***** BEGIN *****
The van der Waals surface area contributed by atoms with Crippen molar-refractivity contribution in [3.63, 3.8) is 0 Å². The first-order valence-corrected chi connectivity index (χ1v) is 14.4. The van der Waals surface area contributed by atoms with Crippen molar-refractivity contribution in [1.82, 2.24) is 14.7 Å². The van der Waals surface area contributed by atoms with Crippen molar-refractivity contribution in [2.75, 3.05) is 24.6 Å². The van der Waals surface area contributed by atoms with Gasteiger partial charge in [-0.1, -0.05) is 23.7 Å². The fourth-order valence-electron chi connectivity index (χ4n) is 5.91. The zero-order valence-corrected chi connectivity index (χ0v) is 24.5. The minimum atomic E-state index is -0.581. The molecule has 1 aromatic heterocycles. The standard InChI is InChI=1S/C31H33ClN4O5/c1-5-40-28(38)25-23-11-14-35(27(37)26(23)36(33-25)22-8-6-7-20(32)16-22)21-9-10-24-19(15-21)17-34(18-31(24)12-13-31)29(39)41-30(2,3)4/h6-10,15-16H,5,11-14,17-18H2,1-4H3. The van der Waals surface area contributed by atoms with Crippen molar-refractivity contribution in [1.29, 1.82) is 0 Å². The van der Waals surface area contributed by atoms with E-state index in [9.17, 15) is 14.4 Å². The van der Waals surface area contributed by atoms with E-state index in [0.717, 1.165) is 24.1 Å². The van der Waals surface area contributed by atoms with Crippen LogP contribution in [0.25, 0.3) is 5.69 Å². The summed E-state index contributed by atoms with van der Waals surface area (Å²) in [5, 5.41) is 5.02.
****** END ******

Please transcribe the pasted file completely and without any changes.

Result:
The van der Waals surface area contributed by atoms with Crippen molar-refractivity contribution in [3.63, 3.8) is 0 Å². The first-order valence-corrected chi connectivity index (χ1v) is 14.4. The van der Waals surface area contributed by atoms with Crippen molar-refractivity contribution in [1.82, 2.24) is 14.7 Å². The van der Waals surface area contributed by atoms with Crippen molar-refractivity contribution in [2.75, 3.05) is 24.6 Å². The van der Waals surface area contributed by atoms with Gasteiger partial charge in [-0.1, -0.05) is 23.7 Å². The fourth-order valence-electron chi connectivity index (χ4n) is 5.91. The zero-order valence-corrected chi connectivity index (χ0v) is 24.5. The minimum atomic E-state index is -0.581. The molecule has 1 aromatic heterocycles. The standard InChI is InChI=1S/C31H33ClN4O5/c1-5-40-28(38)25-23-11-14-35(27(37)26(23)36(33-25)22-8-6-7-20(32)16-22)21-9-10-24-19(15-21)17-34(18-31(24)12-13-31)29(39)41-30(2,3)4/h6-10,15-16H,5,11-14,17-18H2,1-4H3. The van der Waals surface area contributed by atoms with Crippen molar-refractivity contribution in [1.29, 1.82) is 0 Å². The van der Waals surface area contributed by atoms with E-state index in [9.17, 15) is 14.4 Å². The van der Waals surface area contributed by atoms with E-state index in [0.717, 1.165) is 24.1 Å². The van der Waals surface area contributed by atoms with Crippen LogP contribution in [0.25, 0.3) is 5.69 Å². The summed E-state index contributed by atoms with van der Waals surface area (Å²) in [5, 5.41) is 5.02.